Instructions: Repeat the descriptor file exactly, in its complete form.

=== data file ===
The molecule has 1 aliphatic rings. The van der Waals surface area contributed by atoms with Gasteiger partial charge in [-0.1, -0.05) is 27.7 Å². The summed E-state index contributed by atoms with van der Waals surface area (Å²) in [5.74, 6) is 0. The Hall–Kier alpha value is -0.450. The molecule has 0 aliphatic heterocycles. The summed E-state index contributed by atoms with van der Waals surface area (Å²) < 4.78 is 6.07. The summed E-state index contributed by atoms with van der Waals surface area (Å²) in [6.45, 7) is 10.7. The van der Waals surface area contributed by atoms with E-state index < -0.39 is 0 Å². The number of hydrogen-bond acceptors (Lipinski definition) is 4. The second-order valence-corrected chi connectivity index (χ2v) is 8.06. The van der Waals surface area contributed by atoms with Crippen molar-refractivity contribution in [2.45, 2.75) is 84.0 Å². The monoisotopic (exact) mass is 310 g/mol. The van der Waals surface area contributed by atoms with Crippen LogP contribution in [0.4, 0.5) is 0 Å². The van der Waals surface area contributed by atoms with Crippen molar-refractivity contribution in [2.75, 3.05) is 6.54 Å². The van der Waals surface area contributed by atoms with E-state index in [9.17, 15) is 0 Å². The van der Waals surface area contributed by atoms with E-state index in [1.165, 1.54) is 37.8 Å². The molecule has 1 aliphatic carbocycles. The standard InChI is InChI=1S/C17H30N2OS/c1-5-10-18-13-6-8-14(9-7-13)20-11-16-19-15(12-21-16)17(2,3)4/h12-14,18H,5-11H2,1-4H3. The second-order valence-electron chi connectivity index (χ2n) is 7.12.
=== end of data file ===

The molecule has 1 aliphatic rings. The van der Waals surface area contributed by atoms with Gasteiger partial charge in [-0.1, -0.05) is 27.7 Å². The summed E-state index contributed by atoms with van der Waals surface area (Å²) in [5.74, 6) is 0. The Hall–Kier alpha value is -0.450. The molecule has 0 aliphatic heterocycles. The summed E-state index contributed by atoms with van der Waals surface area (Å²) < 4.78 is 6.07. The summed E-state index contributed by atoms with van der Waals surface area (Å²) in [6.45, 7) is 10.7. The van der Waals surface area contributed by atoms with E-state index < -0.39 is 0 Å². The number of hydrogen-bond acceptors (Lipinski definition) is 4. The second-order valence-corrected chi connectivity index (χ2v) is 8.06. The van der Waals surface area contributed by atoms with Crippen molar-refractivity contribution in [2.45, 2.75) is 84.0 Å². The monoisotopic (exact) mass is 310 g/mol. The van der Waals surface area contributed by atoms with Crippen LogP contribution in [0.4, 0.5) is 0 Å². The van der Waals surface area contributed by atoms with Crippen molar-refractivity contribution in [2.75, 3.05) is 6.54 Å². The van der Waals surface area contributed by atoms with E-state index in [9.17, 15) is 0 Å². The van der Waals surface area contributed by atoms with E-state index in [1.165, 1.54) is 37.8 Å². The molecule has 1 aliphatic carbocycles. The standard InChI is InChI=1S/C17H30N2OS/c1-5-10-18-13-6-8-14(9-7-13)20-11-16-19-15(12-21-16)17(2,3)4/h12-14,18H,5-11H2,1-4H3. The second-order valence-electron chi connectivity index (χ2n) is 7.12.